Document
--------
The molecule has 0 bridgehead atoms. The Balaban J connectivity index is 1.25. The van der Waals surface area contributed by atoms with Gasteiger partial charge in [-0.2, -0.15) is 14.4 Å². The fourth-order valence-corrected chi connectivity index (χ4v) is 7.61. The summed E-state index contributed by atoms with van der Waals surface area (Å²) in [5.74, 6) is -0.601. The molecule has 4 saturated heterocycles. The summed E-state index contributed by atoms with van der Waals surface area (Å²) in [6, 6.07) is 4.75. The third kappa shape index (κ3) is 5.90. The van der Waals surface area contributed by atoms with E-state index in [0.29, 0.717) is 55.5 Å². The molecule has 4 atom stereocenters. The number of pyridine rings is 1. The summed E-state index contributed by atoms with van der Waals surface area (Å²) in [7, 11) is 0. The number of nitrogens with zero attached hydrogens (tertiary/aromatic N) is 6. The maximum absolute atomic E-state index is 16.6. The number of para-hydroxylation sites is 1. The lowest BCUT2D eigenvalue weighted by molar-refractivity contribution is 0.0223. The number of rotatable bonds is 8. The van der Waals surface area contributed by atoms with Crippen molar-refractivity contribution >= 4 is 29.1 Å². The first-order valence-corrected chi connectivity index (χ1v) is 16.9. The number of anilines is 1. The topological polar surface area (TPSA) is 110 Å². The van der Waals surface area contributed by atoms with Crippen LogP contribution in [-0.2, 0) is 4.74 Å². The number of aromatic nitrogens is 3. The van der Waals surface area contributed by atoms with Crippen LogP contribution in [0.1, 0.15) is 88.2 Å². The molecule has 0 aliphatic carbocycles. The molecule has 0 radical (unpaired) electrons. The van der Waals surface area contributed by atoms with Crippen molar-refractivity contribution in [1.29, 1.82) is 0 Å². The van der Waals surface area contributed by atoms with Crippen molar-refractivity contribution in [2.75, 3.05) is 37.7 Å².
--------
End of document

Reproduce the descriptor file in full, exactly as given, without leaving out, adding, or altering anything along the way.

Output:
The molecule has 0 bridgehead atoms. The Balaban J connectivity index is 1.25. The van der Waals surface area contributed by atoms with Gasteiger partial charge in [-0.2, -0.15) is 14.4 Å². The fourth-order valence-corrected chi connectivity index (χ4v) is 7.61. The summed E-state index contributed by atoms with van der Waals surface area (Å²) in [5.74, 6) is -0.601. The molecule has 4 saturated heterocycles. The summed E-state index contributed by atoms with van der Waals surface area (Å²) in [6, 6.07) is 4.75. The third kappa shape index (κ3) is 5.90. The van der Waals surface area contributed by atoms with E-state index in [0.29, 0.717) is 55.5 Å². The molecule has 4 atom stereocenters. The number of pyridine rings is 1. The summed E-state index contributed by atoms with van der Waals surface area (Å²) in [7, 11) is 0. The number of nitrogens with zero attached hydrogens (tertiary/aromatic N) is 6. The maximum absolute atomic E-state index is 16.6. The number of para-hydroxylation sites is 1. The lowest BCUT2D eigenvalue weighted by molar-refractivity contribution is 0.0223. The number of rotatable bonds is 8. The van der Waals surface area contributed by atoms with Crippen molar-refractivity contribution >= 4 is 29.1 Å². The first-order valence-corrected chi connectivity index (χ1v) is 16.9. The number of anilines is 1. The topological polar surface area (TPSA) is 110 Å². The van der Waals surface area contributed by atoms with Crippen LogP contribution in [-0.2, 0) is 4.74 Å². The number of aromatic nitrogens is 3. The van der Waals surface area contributed by atoms with Crippen LogP contribution in [0.1, 0.15) is 88.2 Å². The molecule has 0 aliphatic carbocycles. The molecule has 0 radical (unpaired) electrons. The van der Waals surface area contributed by atoms with Crippen molar-refractivity contribution in [1.29, 1.82) is 0 Å². The van der Waals surface area contributed by atoms with Crippen molar-refractivity contribution in [2.75, 3.05) is 37.7 Å².